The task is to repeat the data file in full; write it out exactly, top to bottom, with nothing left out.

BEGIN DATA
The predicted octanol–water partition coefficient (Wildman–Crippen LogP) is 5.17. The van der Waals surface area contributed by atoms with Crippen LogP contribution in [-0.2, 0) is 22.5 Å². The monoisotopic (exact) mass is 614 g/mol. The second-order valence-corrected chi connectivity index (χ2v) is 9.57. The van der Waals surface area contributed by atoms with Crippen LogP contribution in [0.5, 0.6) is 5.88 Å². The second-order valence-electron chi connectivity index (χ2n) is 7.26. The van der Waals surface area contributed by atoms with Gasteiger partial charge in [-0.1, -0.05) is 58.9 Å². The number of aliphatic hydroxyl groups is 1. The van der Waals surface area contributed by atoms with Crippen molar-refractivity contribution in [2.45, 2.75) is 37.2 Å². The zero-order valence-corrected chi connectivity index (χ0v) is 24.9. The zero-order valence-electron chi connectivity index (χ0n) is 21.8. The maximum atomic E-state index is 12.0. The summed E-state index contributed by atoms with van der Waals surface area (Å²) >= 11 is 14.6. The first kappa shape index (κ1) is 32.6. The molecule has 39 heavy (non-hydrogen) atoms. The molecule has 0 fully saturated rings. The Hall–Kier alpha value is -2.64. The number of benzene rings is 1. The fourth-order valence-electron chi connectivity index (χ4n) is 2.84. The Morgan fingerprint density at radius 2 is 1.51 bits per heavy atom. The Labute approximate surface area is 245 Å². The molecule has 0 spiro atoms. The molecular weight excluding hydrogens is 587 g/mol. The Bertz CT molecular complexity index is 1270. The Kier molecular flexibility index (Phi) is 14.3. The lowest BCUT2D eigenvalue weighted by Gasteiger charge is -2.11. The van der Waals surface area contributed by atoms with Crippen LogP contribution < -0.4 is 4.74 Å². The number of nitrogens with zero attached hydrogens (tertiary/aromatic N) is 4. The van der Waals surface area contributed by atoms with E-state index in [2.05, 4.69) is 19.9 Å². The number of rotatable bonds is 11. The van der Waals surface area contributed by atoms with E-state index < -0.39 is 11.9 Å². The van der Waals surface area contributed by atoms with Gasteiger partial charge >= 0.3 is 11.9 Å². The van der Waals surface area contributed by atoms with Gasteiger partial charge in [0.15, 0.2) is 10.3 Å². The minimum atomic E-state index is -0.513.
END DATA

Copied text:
The predicted octanol–water partition coefficient (Wildman–Crippen LogP) is 5.17. The van der Waals surface area contributed by atoms with Crippen LogP contribution in [-0.2, 0) is 22.5 Å². The monoisotopic (exact) mass is 614 g/mol. The second-order valence-corrected chi connectivity index (χ2v) is 9.57. The van der Waals surface area contributed by atoms with Crippen LogP contribution in [0.5, 0.6) is 5.88 Å². The second-order valence-electron chi connectivity index (χ2n) is 7.26. The van der Waals surface area contributed by atoms with Gasteiger partial charge in [-0.1, -0.05) is 58.9 Å². The number of aliphatic hydroxyl groups is 1. The van der Waals surface area contributed by atoms with Crippen molar-refractivity contribution in [2.45, 2.75) is 37.2 Å². The zero-order valence-corrected chi connectivity index (χ0v) is 24.9. The zero-order valence-electron chi connectivity index (χ0n) is 21.8. The maximum atomic E-state index is 12.0. The summed E-state index contributed by atoms with van der Waals surface area (Å²) >= 11 is 14.6. The first kappa shape index (κ1) is 32.6. The molecule has 39 heavy (non-hydrogen) atoms. The molecule has 0 fully saturated rings. The Hall–Kier alpha value is -2.64. The number of benzene rings is 1. The fourth-order valence-electron chi connectivity index (χ4n) is 2.84. The Morgan fingerprint density at radius 2 is 1.51 bits per heavy atom. The Labute approximate surface area is 245 Å². The molecule has 0 spiro atoms. The molecular weight excluding hydrogens is 587 g/mol. The Bertz CT molecular complexity index is 1270. The Kier molecular flexibility index (Phi) is 14.3. The lowest BCUT2D eigenvalue weighted by Gasteiger charge is -2.11. The van der Waals surface area contributed by atoms with Crippen LogP contribution < -0.4 is 4.74 Å². The number of nitrogens with zero attached hydrogens (tertiary/aromatic N) is 4. The van der Waals surface area contributed by atoms with E-state index in [2.05, 4.69) is 19.9 Å². The number of rotatable bonds is 11. The van der Waals surface area contributed by atoms with E-state index < -0.39 is 11.9 Å². The van der Waals surface area contributed by atoms with Gasteiger partial charge >= 0.3 is 11.9 Å². The van der Waals surface area contributed by atoms with Gasteiger partial charge in [0.15, 0.2) is 10.3 Å². The minimum atomic E-state index is -0.513.